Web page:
v0.50: Binary | Source

• Much Better coloring: I played around with coloring algorithms and color scales a bit and finally came up with something I like. There is still a bad problem though where colors run together horribly when there isn’t good resolution on a section.
• Added OpenGL Engine: The Win32 GDI engine didn’t look very good when animating, so I added an OpenGL render engine. They can be chosen through the Configuration Dialog. This also makes the project 1 step closer to a Linux port. :-)
• Added configuration dialog with many options (Enter key)
• Boundaries: Boundaries can now be seen and manually set. These are normally changed through mouse clicks and w/a/s/d keys.
• Window Dimensions: Window dimensions can now be seen and manually set. These are normally changed by resizing the window.
• Julia Fractal Config [NEW OPTION]: Configure what Julia Fractal is shown.
• Detail Level: Detail level can now be seen and manually set. This is normally changed by the +/- keys.
• Enable Animation [NEW OPTION]: Since animating can slow things down and is kind of unnecessary, I have added an option to bypass it.
• Zoom: This displays the zoom level, which is determined by the X boundaries.
• Current Pixel Information: Displays the information about the currently moused over pixel.
• Render Engine [NEW OPTION]: Choose what render engine to use.

Other Update Information:
• New screenshots in the content section and old screenshots are now hidden behind a link.
• Version number has been updated to 0.50.
• Rating has been raised from a 5 to a 7 since the project is a little further along.
• Updated the Project Time span and Project Time to 10 hours, since I’ve spent about 5 more hours on it.
• I am including a binary version (NoOGL) that does not include OpenGL to remove the dependency if the person doesn’t have it.

Binary and source zip downloads for all Projects now have readme files in them, except as mentioned below.

This only applies to the Draw Image Project in Web Scripts, and not the Directory Manager project (The only project zip file now without a readme).

v0.15: Binary | Source

I added animation when zooming in and out. This is achieved by drawing the new fractal level into a buffer, and then resizing and translating both fractal level buffers appropriately over a fixed number of frames to animate a zoom effect. It would, of course, be optimal to redraw the entire fractal on each frame of the animation, but this would be a MAJOR speed hit.

The visual quality doesn’t look as good as I’d like at the moment due to XP’s StretchBlt API not using very good resizing algorithms, but it will do for now. Basically, colors show up too brightly when being resized. I can just plug in another resizing algorithm later that will give better results, possibly using a GPU API (DirectX or OpenGL) for optimal results and speed.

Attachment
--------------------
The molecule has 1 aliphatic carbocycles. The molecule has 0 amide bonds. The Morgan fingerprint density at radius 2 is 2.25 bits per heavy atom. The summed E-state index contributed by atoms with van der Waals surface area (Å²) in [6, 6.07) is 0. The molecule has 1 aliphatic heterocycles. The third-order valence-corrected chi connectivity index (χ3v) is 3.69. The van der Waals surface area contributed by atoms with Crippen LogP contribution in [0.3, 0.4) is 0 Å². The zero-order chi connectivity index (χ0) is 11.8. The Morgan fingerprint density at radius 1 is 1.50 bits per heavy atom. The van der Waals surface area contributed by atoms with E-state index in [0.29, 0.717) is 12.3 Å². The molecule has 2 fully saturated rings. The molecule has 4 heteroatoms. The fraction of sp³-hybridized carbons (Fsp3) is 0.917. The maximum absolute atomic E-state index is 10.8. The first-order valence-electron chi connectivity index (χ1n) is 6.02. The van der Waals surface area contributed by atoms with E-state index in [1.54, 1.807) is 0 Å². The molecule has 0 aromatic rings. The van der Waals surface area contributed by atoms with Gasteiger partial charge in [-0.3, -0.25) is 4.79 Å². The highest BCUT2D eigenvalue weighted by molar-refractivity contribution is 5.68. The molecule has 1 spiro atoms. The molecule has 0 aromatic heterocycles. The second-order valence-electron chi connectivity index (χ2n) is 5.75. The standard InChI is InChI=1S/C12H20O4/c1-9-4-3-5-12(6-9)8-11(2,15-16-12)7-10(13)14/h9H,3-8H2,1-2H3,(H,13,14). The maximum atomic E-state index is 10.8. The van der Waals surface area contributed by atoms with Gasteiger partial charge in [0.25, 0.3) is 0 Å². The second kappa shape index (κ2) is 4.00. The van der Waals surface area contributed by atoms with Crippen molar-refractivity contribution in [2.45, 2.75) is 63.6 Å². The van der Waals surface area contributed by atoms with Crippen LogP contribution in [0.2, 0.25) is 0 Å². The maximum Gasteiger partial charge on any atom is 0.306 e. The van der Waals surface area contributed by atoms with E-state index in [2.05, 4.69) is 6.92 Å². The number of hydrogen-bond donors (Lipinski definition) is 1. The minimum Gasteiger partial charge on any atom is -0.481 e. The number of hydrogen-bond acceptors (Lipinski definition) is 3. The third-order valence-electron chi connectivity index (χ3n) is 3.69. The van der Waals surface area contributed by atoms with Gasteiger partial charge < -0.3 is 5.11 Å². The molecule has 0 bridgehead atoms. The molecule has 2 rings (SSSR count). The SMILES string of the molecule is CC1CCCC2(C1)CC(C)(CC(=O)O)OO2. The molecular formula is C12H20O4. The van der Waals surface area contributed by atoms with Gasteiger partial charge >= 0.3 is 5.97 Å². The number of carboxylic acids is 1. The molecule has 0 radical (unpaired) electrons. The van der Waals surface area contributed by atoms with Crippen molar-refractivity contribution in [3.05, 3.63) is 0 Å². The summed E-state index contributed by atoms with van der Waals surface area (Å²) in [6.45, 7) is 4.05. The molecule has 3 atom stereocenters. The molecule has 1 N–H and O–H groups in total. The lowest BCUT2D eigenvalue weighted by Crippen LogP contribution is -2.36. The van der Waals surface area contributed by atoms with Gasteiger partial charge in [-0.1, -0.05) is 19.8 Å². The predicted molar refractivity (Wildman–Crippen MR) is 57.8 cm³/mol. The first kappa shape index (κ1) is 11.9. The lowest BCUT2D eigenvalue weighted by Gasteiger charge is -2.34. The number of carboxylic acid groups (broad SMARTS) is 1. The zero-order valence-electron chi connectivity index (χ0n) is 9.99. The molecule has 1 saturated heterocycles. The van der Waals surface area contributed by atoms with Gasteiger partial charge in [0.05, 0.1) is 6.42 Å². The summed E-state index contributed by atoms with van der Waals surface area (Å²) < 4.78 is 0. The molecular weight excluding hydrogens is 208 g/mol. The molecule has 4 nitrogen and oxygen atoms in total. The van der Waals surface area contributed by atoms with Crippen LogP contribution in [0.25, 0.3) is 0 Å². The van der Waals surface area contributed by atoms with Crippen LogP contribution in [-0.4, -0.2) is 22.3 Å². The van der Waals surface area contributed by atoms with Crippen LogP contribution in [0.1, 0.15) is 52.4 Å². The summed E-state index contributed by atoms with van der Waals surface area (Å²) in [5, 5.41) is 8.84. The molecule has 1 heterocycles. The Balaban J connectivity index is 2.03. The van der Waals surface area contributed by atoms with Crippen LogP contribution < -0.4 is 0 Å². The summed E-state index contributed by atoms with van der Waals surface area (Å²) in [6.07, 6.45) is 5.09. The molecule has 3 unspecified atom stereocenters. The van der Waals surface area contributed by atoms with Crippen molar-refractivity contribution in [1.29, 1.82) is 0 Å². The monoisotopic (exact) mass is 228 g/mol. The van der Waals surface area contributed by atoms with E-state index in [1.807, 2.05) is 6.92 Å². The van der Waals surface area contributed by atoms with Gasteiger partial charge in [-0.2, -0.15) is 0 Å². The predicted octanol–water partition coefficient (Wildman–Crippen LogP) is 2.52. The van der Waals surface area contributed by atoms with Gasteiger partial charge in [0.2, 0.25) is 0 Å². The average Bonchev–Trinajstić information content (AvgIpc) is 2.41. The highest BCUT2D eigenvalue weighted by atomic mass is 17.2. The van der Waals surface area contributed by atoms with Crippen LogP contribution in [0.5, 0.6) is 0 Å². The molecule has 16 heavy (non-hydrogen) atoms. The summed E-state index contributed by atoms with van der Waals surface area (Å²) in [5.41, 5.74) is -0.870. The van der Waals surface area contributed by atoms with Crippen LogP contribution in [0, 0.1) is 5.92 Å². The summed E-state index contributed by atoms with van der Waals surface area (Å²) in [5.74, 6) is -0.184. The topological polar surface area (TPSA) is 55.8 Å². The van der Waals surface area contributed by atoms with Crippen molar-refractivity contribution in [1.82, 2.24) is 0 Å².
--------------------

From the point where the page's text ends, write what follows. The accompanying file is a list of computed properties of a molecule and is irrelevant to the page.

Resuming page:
I also cleaned up the comments a little.

Time spent on update: 2.5 hours

So I was required to read up on Mandelbrot Fractals for something this last Tuesday, and was really intrigued by the concept, so I threw this project [v0.1 binary, source] together in 2 hours that night ^_^.

I spent 40 minutes on the program outline and the fractal calculations, 20 minutes on the zooming and panning, and an hour on the coloring. The coloring part is really hard because there are no solid formulas I could find out there for them. It will possibly take a lot of experimenting and playing with algorithms and tweaking numbers if I can’t find a good algorithm for it online. The coloring is actually not technically part of the escape-time fractals (see the picture under “Formal Definition” here), only the solid black part is, and the rest can be white. However, it’s the coloring taken from a result of the algorithm that really makes the most pretty patterns in the fractal, so it’s a very important part.

The current project only shows the Mandelbrot Fractal. Future versions will allow providing parameters dynamically to view any Julia Fractal. [Added in v0.50]

• Better coloring!!!: As previously stated, I need to spend a lot of time on coloring calculations :-\. [Added in v0.50]
• Animated zooming: When zooming in or out on an area, the screen will animate the zoom [Added in v0.15]
• Optimization: Speed optimization with intelligent escape (detail) level calculations
• Select zoom area via a dragged box: While clicking will still be supported to zoom in on an area, the user will also be able to drag the mouse to create a selectable box area to zoom in on
• View zoom level information: A dialog box and better visual GUI that allows you to see and change your current zoom level, window coordinate scales, and other information [Added in v0.50]
• Coordinate information: Add to the GUI viewable information about each coordinate (pixel) you are mousing over including time to escape, color, and other information [Added in v0.50]
• Non-XP dependency: Make a Linux port :-)
• Infinite Zoom: Double precision floating point calculations under-run at the 24th zoom level :-(.

This project is too much in its infancy for a higher rating. It will be sure to go up as I work on it and add more features.

Current controls:
• Left click (mouse down, actually): Zoom in by 200% around the point clicked
• Right click (mouse down, actually): Zoom out by 200%
• =: Double the current detail level (This is needed whenever you see scattered lone black pixels in an area)
• -: Halve the current detail level (If things are going too slow, this helps out a lot)
• w/a/s/d: Pan the screen 1/16th in the direction up/left/down/right

... It just took me an hour longer to write this post and all the documentation than it did to write the program XD. Darn documentation!